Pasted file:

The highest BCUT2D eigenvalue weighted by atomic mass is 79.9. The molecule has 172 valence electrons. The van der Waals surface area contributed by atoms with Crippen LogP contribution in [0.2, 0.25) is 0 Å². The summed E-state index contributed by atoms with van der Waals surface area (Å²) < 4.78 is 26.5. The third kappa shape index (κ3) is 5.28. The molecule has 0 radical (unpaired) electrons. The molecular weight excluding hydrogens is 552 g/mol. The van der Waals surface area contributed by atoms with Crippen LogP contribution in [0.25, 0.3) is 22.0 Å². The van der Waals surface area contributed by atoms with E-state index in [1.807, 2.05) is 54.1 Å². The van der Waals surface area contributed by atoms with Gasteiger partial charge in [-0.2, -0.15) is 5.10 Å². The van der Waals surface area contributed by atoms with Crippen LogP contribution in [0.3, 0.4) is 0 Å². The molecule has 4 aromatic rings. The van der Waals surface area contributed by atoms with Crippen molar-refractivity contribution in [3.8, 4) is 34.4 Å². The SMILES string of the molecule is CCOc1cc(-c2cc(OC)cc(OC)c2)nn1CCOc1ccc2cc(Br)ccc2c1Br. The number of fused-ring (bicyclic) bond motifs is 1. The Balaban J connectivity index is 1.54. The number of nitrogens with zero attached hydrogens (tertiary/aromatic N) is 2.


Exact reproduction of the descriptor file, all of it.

The highest BCUT2D eigenvalue weighted by atomic mass is 79.9. The molecule has 172 valence electrons. The van der Waals surface area contributed by atoms with Crippen LogP contribution in [0.2, 0.25) is 0 Å². The summed E-state index contributed by atoms with van der Waals surface area (Å²) < 4.78 is 26.5. The third kappa shape index (κ3) is 5.28. The molecule has 0 radical (unpaired) electrons. The molecular weight excluding hydrogens is 552 g/mol. The van der Waals surface area contributed by atoms with Crippen LogP contribution in [0.25, 0.3) is 22.0 Å². The van der Waals surface area contributed by atoms with E-state index in [1.807, 2.05) is 54.1 Å². The van der Waals surface area contributed by atoms with Gasteiger partial charge in [-0.2, -0.15) is 5.10 Å². The van der Waals surface area contributed by atoms with Crippen LogP contribution in [0.3, 0.4) is 0 Å². The molecule has 4 aromatic rings. The van der Waals surface area contributed by atoms with Crippen molar-refractivity contribution in [3.8, 4) is 34.4 Å². The SMILES string of the molecule is CCOc1cc(-c2cc(OC)cc(OC)c2)nn1CCOc1ccc2cc(Br)ccc2c1Br. The number of fused-ring (bicyclic) bond motifs is 1. The Balaban J connectivity index is 1.54. The number of nitrogens with zero attached hydrogens (tertiary/aromatic N) is 2.